The fish tank heater in my water reservoir has been turned down about 10degF.  The current res. temp. is about 28degC.  I'll monitor the cell and report any significant developments, then tomorrow the heater will go down some more.  If I cannot get it to respond to temp changes reliably then I will have to call this cell a failure.  Though I will likely keep it around for a while and see what becomes of it. 

    One of the goals here is to develop a repeatable procedure for building these things in a timely manner.  So I guess as far as that goes I'm way off track already, lol.  I guess I should start hacking together cell no.11.

  • Another 10mv morning!

    williamolyolson10/14/2019 at 16:41 0 comments

    Cell no.10 is really starting to push.  At 9:09am it was reading 257mv 0.91ma 18.5degC, that's 10mv on yesterday's recorded high of 247mv 0.88ma 21degC.  It's presently bouncing off of 258&.92.

    No.9 continues to lead with a cell temp of 12.5degC, only loosely wrapped with insulation.  It has a mature microbe colony capable of exceeding 300mv in 20degC temps.  

    The next phase for no.10 will commence once the output peaks and has leveld out.  Then I will begin lowering the incubation temp a few degrees a day over the course of several days, ultimately removing it from the heat.  At which point it hopefully will have developed a microbe colony that behaves similarly to no.9 in that the output will be proportional to temp., and not inversely so as it still seems to be.

  • Continuing to rise.

    williamolyolson10/13/2019 at 18:28 0 comments

    Yesterday no.10s output fluctuated a bit, hitting 237mv mid-day then it was at 239mv by 10:30pm.  This morning at 9:14am it was at 245mv, 3mv over yesterday's high, and at 11am it was at 247mv 0.88ma.  We're slowly gaining day over day.  It's still a little erratic in its behavior(what conditions trigger output changes), but the output is otherwise very stable, so I'm guessing it just needs a little more time to stabilize and grow.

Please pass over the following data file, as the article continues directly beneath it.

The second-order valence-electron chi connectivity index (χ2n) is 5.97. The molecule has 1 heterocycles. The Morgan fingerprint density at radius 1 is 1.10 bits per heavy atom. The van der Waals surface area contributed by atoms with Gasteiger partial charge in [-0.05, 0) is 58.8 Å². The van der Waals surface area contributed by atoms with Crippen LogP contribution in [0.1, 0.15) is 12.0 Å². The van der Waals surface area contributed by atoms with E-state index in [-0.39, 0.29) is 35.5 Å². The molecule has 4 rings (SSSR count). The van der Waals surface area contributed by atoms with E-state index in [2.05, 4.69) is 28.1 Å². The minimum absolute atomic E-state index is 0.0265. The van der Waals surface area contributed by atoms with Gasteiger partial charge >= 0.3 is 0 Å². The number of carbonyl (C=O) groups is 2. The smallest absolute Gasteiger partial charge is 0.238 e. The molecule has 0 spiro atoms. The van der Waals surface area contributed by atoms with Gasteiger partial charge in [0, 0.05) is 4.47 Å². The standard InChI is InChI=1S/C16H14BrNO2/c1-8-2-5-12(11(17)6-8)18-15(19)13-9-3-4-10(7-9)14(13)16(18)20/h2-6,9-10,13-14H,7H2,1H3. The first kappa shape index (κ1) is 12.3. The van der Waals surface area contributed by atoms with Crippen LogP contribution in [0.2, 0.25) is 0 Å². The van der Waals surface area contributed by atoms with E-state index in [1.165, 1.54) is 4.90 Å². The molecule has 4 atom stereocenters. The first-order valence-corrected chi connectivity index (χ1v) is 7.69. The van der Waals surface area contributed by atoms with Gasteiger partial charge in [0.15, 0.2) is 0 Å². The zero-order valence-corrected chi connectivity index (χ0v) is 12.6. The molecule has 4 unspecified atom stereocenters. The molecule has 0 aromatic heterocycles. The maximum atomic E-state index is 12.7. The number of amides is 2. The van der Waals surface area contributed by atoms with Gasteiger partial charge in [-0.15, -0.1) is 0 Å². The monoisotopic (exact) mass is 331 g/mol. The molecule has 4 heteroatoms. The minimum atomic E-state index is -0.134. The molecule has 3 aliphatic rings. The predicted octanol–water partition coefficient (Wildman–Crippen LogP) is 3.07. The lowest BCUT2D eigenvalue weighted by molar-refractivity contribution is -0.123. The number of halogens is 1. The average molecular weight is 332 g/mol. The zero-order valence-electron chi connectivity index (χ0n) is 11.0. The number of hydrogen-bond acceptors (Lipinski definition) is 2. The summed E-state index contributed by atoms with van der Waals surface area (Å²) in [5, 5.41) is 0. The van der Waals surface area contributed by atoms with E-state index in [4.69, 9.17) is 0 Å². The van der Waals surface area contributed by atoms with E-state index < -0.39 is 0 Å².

No.9 is rock solid as usual, and it just passed TWO months of continuous discharge, with ZERO signs of fatigue or fuel depletion.

  • Notable increase this morning.

    williamolyolson10/12/2019 at 20:44 0 comments

    10mv or more.  I'm guessing the cooler temps at night are more favorable for reproduction while the warmer are better for energy production..?  Who knows what's going on for sure, but gains are gains.  I completed the insulation and finally reached a 20degC cell temp.  Recycled bags do wonders.  I will build an enclosure at some point soon.

  • And just like that.

    williamolyolson10/11/2019 at 17:43 0 comments

    We have somewhat normal behavior.  Cell no.10 was reading 231mv 0.82ma @ 15.5degC around 8:45am today.  I was half expecting that something more dramatic would have been waiting this morning.  It's steadily rising with the ambient temps, right now bumping off of .83ma @ 232mv reading about 16.5degC.  We'll see if we can't coax a good daily rise out of it now.  It has to at least meet the output of no.9 in the next few days or it's just not worth fussing with it anymore.  For now though, this mess is still proving somewhat educational.

  • A rapid response.

    williamolyolson10/11/2019 at 06:04 0 comments

    Within 4 hours of turning the heat up, cell no.10s output bottomed out at around 217mv 0.78ma cell temp ~ 18degC, then fairly rapidly began to rise.  Two hours later at around 10:30pm we're reading 230mv 0.82ma, cell temp holding around 18degC.

    It's close to 11pm now, no.10 is bouncing off 0.83ma at 231mv.

    The morning expects some kind of surprise, for certain.  

    This is one of those moments where automated continuous data logging would be amazing.  The graphs would certainly look a lot prettier.

View all 23 project logs

  • 1
    Gather Components

    - A reasonable container, with lid, with enough vertical space to accommodate 5cm of soil space between the two electrodes, so minimum height will be the height of your electrodes + 5cm.  I use recycled plastic coffee cans, but any suitable plastic or glass container will do(no metal).